Thousand Foot Krutch, Hawk Nelson, Dizmas, 4th Avenue Jones|
10/16/05, at Eastern University, St. Davids, PA
Getting lost stinks. And I've learned I'm not too fond of Yahoo! online directions either. When you
end up getting to the general area of your destination in pretty good time and then spend about half
hour or more driving around aimlessly, stopping at gas station after gas station asking for guidance only to
be told they don't know the location of a popular local university, it can put a damper on your travel
But since this obviously isn't meant to be an account of our travels to The Art Of Breaking Tour,
but of the tour itself, I won't dwell on that any further. The Eastern University date of Thousand
Foot Krutch's Fall tour in St. David's, PA, was the final stop on the tour. It was an impressive collection
of artists, ranging from the hiprocksoul of one of this year's most impressive new artists 4th Avenue Jones,
to the softcore edge of Canadian headliners Thousand Foot Krutch. It was a bittersweet evening for the bands
as the tour was drawing to a close, but was one fun, rocking night for the fans.
Piling a near soldout show into the University gymnasium, 4th Avenue Jones kicked
off the evening with their hiprocksoul hybrid "Fabulous Dramatics." The six-piece band was one of the
most memorable aspects of GMA and Creation East this year and it was a delight to see them on tour finally.
Sadly, however, their set was tragically brief, cramming all they could offer into a 3+ song set.
Continuing on with the hip-hop "Take Me Away," and the quirky, more rock-based "Stereo," they closed their
set with a nod to The Offspring with their own rendition of one of the band's most popular songs. But a
4th Ave set wouldn't be complete without a tear-it-up guitar solo from Timmy Shakes, who is easily one of the most
incredible guitar players in Christian rock today.
New Sparrow Records rock act Dizmas stepped up next. The band did an effective
job getting the crowd going as well, but didn't especially stand out from the other acts of the night.
And, after a brief set change, Hawk Nelson emerged, clad in blazers, each with a large letter on the back
that, when the guys were turned around, collectively spelled out "HAWK." They opened fast and furiously with
"Long And Lonely Road," proceeding on with "Things We Go Through" and "California." The pop/punk quartet
from Canada paused between songs to joke amongst themselves and address the crowd. Lead vocalist Jason Dunn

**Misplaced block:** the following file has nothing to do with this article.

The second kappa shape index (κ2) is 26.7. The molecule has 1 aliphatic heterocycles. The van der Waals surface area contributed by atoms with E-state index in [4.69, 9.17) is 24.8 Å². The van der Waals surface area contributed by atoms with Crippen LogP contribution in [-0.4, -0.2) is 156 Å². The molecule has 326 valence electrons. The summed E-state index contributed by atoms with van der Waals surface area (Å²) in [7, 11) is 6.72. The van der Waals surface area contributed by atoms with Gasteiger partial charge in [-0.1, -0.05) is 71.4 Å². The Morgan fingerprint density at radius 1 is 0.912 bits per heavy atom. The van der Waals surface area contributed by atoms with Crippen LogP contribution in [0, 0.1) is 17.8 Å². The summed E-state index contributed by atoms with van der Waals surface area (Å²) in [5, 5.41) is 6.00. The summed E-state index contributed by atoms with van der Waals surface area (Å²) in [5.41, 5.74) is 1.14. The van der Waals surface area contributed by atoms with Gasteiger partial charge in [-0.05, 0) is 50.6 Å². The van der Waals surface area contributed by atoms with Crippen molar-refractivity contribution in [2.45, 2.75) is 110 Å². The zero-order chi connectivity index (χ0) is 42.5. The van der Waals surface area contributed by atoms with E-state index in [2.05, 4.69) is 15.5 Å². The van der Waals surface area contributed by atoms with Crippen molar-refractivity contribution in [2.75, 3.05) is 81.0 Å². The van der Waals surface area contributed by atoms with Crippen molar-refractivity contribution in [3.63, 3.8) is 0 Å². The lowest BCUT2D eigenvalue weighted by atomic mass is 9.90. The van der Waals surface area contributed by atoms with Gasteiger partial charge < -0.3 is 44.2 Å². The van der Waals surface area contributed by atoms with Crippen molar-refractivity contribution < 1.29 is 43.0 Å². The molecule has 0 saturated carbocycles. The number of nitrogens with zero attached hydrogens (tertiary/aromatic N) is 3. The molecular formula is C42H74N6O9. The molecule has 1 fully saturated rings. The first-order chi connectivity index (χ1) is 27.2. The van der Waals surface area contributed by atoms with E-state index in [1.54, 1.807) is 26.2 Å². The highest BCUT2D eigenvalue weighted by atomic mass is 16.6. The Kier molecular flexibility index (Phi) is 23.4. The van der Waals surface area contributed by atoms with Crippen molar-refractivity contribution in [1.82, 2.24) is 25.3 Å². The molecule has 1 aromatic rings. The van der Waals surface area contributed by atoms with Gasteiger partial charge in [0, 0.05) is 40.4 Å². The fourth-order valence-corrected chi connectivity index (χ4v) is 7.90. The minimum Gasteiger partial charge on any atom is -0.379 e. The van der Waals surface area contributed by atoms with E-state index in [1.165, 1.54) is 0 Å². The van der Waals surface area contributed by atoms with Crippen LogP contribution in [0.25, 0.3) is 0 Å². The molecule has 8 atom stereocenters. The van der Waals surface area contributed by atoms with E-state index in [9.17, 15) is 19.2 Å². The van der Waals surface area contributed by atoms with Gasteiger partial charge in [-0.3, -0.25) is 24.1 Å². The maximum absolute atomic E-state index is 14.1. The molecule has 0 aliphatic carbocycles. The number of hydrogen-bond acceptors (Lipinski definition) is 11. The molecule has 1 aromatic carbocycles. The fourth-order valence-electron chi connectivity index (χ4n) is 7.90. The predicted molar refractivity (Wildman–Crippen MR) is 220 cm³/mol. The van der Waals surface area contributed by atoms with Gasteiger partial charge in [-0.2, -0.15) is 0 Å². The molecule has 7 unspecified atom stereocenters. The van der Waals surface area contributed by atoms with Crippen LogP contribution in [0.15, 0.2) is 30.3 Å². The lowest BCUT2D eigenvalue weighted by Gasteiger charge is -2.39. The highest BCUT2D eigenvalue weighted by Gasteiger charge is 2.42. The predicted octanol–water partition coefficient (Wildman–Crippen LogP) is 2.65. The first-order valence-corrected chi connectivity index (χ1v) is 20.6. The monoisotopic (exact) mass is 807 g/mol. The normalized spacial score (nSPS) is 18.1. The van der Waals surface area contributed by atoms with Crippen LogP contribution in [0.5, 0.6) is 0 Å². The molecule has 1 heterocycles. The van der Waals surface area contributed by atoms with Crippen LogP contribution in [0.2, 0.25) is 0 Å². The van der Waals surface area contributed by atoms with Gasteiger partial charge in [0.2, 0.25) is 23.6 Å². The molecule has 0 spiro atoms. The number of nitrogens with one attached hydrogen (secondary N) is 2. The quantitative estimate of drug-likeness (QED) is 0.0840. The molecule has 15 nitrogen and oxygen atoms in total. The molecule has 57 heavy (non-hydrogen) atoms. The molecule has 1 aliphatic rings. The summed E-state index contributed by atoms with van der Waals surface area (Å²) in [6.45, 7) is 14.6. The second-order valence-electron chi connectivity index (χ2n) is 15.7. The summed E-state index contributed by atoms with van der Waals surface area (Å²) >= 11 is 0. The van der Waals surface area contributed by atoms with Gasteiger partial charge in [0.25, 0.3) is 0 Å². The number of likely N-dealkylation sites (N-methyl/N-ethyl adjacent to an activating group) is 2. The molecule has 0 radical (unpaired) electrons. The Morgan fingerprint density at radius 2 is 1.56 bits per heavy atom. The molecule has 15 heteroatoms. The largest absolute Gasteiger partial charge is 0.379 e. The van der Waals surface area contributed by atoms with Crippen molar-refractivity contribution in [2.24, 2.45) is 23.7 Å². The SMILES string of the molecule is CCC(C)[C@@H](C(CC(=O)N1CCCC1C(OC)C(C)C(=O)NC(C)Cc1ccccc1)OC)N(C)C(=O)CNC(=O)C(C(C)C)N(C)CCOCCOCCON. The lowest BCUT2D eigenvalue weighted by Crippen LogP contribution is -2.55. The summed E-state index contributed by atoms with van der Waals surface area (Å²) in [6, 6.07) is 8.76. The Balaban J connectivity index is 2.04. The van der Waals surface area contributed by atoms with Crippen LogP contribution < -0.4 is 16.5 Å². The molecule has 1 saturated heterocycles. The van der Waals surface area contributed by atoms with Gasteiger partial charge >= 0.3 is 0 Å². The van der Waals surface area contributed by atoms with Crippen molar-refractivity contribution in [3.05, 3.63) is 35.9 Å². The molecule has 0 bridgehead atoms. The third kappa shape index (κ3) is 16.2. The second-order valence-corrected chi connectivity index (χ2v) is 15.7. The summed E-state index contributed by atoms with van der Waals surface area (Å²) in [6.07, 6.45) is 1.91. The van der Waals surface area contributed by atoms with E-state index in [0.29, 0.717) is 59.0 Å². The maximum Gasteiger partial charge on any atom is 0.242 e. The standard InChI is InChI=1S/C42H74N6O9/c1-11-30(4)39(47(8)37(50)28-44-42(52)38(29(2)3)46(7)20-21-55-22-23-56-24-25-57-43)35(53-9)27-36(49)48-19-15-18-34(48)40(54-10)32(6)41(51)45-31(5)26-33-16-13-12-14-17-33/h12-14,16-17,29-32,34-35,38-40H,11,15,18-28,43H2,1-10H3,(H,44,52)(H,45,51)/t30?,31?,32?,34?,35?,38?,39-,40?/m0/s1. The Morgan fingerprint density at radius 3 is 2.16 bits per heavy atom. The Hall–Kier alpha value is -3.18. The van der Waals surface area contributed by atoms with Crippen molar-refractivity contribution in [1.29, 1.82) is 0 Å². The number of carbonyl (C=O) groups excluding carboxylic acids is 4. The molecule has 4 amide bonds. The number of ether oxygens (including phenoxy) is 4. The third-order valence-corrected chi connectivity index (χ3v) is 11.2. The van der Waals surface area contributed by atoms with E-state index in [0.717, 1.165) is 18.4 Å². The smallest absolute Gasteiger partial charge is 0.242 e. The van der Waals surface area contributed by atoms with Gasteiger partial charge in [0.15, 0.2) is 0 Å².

interacted with the crowd quite a bit, leaving the stage a few times to hang over the fence in front
of the audience and lean into the crowd. They proceeded to play "Bring 'Em Out," their contribution to the upcoming
family film, Yours, Mine, & Ours, followed by "Every Little Thing." Jason shared an encouraging
word with the audience against suicide before playing the sensitive ballad "Take Me" that led into
a piano-driven rendition of Oasis' "Don't Look Back In Anger." The band closed with their anthemic
"Letters To The President," and gave it a new spin by ending the punk song as a piano ballad. I've seen this
band a few times now since first seeing them live last November and they just seem to get better with
each time I see them. Definitely a highlight of the evening.
A surprisingly long delay separated Hawk's set from the headlining spot. I was pretty surprised it took
them so long to get on with the show. But before too long, the stage had been cleared and rockers
Thousand Foot Krutch opened with "Make Me A Believer." I'd seen TFK live a couple times before,
and I have to admit, the first time I saw them a few years back at a festival, I was not impressed in the least.
But since the release of Phenomenon and then this year's The Art Of Breaking, Thousand
Foot Krutch seems to have found their niche. Rock is what they do best. Frontman Trevor McNevan seems to
get better each time I've seen him too. Maybe the material he has to work the crowd with is better,
but their set is as tight as ever. They kept the set energized by loading it with some of their edgiest
tracks, proceeding with "Step To Me," the anthemic "Rawkfist," "Bounce," "Faith, Love, And Happiness,"
"Hurt," "Stranger," and even the classic fan favorite, "Puppet." While the latter isn't one of their best
songs recorded, it translates incredibly well live.
It's common for the final night of a tour to encourage mischief. And what else would you expect from the
Hawk boys? During TFK's "Slow Bleed," a figure fully dressed in a Grim Reaper costume wandered onto
the stage to pester the band. Trevor, barely flinching while performing, yanked at the figure's costume in an
attempt to unveil the disguise, but it didn't budge. Beneath the costume was Hawk Nelson's Jason Dunn,
who ended up taking a tumble off the side of the stage as he exited. Unfazed, TFK pressed on with "Quicken,"
"Phenomenon," "Breathe You In," "Absolute," and "Move," leaving the stage for an inevitable encore. Upon
returning after a very brief break, the band performed "Hand Grenade" before leaving Trevor to sing
the ballad "This Is A Call." At this point, as the band rejoined him for the song's finish, all of
Dizmas and Hawk Nelson came on stage unplanned and unannounced to sing along with Trevor. It was a cute
way of finishing out the tour.
It's a shame The Art Of Breaking Tour is over since I can't exactly tell you to rush out and see it.
However, I can recommend the bands individually, so if you get the opportunity to especially see 4th Avenue
Jones, Hawk, or TFK live, I advise against passing on the opportunity!
-- John DiBiase, 10/19/05